Updated: Nov 21, 2022
Five Books to Feast on This Month
There is just something about Thanksgiving that feels warm and cozy. The familiar meal filled with family recipes passed down from generation to generation, the sound of football games and Macy Day Parades, the crisp cool air, and hot pumpkin spiced things. A time to gather and a time to be grateful.
It's a holiday that doesn't get enough credit and doesn't have a lot of stories centered around it. However, if you are looking for something to get you in the mood for gratitude, here are a few suggestions.
1.) The Boxcar Children and The Great Turkey Heist by Gertrude Chandler Warner
In my opinion, there is never a bad time to read the Boxcar Children. This series is a childhood favorite of mine, and I still find joy in the adventures these siblings find themselves on.
So, when I saw this Thanksgiving-themed edition, I had to give it a read. It did not disappoint. There is suspense, kindness, and a perfect amount of cheesy humor I have grown to love from the series. This story stands alone, and you do not need to have read the other books to enjoy it. It is a short read, perfect for kids, and fun for adults too.
Summary: There is a new restaurant opening in Greenfield, and the Alden children can't wait to help the owner open a food pantry. They volunteer to collect donations and put-up signs. They even come up with an idea to offer a free Thanksgiving dinner for the whole town.
However, it gets difficult when someone keeps moving the signs, vandalizes the building, and even steals the giant turkey which was meant for the feast. The Boxcar Children are on the case but unsure of who to trust, and in a race against the clock, will they be able to solve the mystery in time?
2.) An Old-Fashioned Thanksgiving by Louisa May Alcott
This wonderfully sweet story is perfect for putting you in the mood for food, family, and fun. It has a classic feeling and is a wonderful reminder of what can be accomplished when families come together.
Summary: This is a short story by Louisa May Alcott that first appeared in the collection Aunt Jo's Scrap Bag. It is set in New Hampshire in the 1800s. It is a simple, yet charming story of a family Thanksgiving in a time much different than our own, yet with a timeless, feel-good vibe.
When their parents are called away to visit a sick relative, the girls try to put together a Thanksgiving dinner all on their own. Of course, a few things go askew, as this is the first time they have cooked such a big dinner, but through the process, they learn that there’s much to be thankful for.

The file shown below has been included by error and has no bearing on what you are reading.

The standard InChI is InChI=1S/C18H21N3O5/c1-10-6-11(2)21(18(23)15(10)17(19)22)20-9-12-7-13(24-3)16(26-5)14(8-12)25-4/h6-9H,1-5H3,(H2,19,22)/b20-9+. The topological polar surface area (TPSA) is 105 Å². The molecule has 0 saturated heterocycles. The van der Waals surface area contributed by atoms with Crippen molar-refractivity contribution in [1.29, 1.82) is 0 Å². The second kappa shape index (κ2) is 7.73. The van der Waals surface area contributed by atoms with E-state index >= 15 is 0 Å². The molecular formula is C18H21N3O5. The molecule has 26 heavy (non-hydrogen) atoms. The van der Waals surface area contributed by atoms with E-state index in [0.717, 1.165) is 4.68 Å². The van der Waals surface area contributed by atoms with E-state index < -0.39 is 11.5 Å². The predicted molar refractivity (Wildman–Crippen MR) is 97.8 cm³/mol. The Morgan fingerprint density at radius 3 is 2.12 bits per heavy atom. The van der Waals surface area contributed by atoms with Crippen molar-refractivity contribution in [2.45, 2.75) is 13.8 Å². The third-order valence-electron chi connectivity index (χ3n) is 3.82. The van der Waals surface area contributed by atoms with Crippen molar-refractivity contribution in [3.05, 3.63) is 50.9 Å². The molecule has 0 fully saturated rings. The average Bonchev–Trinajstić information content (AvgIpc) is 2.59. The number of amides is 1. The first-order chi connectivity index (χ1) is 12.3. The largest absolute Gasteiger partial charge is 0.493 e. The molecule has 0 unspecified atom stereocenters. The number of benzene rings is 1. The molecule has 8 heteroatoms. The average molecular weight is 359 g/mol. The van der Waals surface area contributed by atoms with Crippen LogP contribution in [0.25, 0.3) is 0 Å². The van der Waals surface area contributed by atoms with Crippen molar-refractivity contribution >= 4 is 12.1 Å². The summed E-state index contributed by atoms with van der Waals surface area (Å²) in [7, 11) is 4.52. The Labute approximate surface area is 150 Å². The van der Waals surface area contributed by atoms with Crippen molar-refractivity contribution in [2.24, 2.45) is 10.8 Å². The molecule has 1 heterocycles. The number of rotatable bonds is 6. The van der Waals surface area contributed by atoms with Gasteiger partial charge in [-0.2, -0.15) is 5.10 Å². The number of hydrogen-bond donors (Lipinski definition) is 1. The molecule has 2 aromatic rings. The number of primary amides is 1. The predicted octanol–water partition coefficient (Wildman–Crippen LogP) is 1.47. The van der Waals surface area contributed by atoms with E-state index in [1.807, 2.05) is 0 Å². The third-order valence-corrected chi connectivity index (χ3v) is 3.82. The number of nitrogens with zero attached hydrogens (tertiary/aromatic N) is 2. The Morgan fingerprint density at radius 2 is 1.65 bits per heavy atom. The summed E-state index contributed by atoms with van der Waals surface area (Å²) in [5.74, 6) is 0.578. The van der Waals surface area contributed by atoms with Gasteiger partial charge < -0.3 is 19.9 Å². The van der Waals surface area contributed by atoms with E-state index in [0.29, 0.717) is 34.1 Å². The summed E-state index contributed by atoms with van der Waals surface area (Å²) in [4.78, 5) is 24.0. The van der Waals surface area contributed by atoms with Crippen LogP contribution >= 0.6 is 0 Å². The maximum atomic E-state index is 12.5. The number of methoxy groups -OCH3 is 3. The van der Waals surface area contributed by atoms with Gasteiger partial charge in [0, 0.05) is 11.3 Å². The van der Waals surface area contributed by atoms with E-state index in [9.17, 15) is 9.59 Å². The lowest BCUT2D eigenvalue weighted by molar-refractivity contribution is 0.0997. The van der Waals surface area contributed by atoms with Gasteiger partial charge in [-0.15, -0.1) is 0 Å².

3.) Murder She Wrote: A Fatal Feast by Jessica Fletcher
When I set out to write this article, I did not intend to share children's books primarily, yet that is just the way it worked out. However, if you are in the mood for something a little more mature, with writing vibes and a bit of mystery to go with your thanksgiving meal, I definitely recommend giving this book a read.
Summary: Jessica Fletcher was really hoping for a nice relaxing Thanksgiving in Cabot Cove this year. But instead, she ends up with more on her plate than she bargained for.
Jessica is struggling with an uncharacteristic case of writer's block, and the deadline for her novel is just around the corner. Also, her friend, Scotland Yard Inspector George Sutherland, is visiting from London to experience the American holiday. But most distressing of all, Jessica is hosting Thanksgiving dinner at her home for a guest list that just keeps growing.
Jessica perseveres, and the dinner turns out wonderfully. She couldn't be happier. Until she and George take a post-turkey stroll and stumble upon the body of a man with a carving knife stuck in his chest...
4.) Balloons Over Broadway by Melissa Sweet
An interesting read for adults and children alike, this is the true story of the puppeteer who began the Macy Thanksgiving Day Parade.
Summary: Melissa Sweet, does a wonderful job bringing to life the inspirational story of Tony Sarg, the puppeteer who invented the giant balloons floating in the sky during the annual Macy’s Thanksgiving Day Parade. The Caldecott Honor artist brilliantly captures the essence of Tony Sarg, a self-taught immigrant with a fascinating imagination.
5.) Giving Thanks: A Native American Good Morning Message by Chief Jake Swamp
Oh, how this story touched my heart the first time I read it. It is full of reverential respect and gratitude for this earth, every living thing on it, and the Great Spirit who has given it to us all. I highly recommend listening to the audio version of this book, where Chief Jake Swamp recites it in the native Mohawk Language. It is wonderful to experience it with children or around the table as a family in remembrance of all the people and creations of this earth that we can be grateful for.
Summary: "Giving Thanks" is a special children's version of the Thanksgiving Address, a message of gratitude that originated with the Native people of upstate New York and Canada and that is still spoken at ceremonial gatherings held by the Iroquois, or Six Nations.
Hope these reads help to add some extra joy to your Thanksgiving holiday!
If you have any book recommendations to go with turkey day, I'd love to hear about them in the comments below.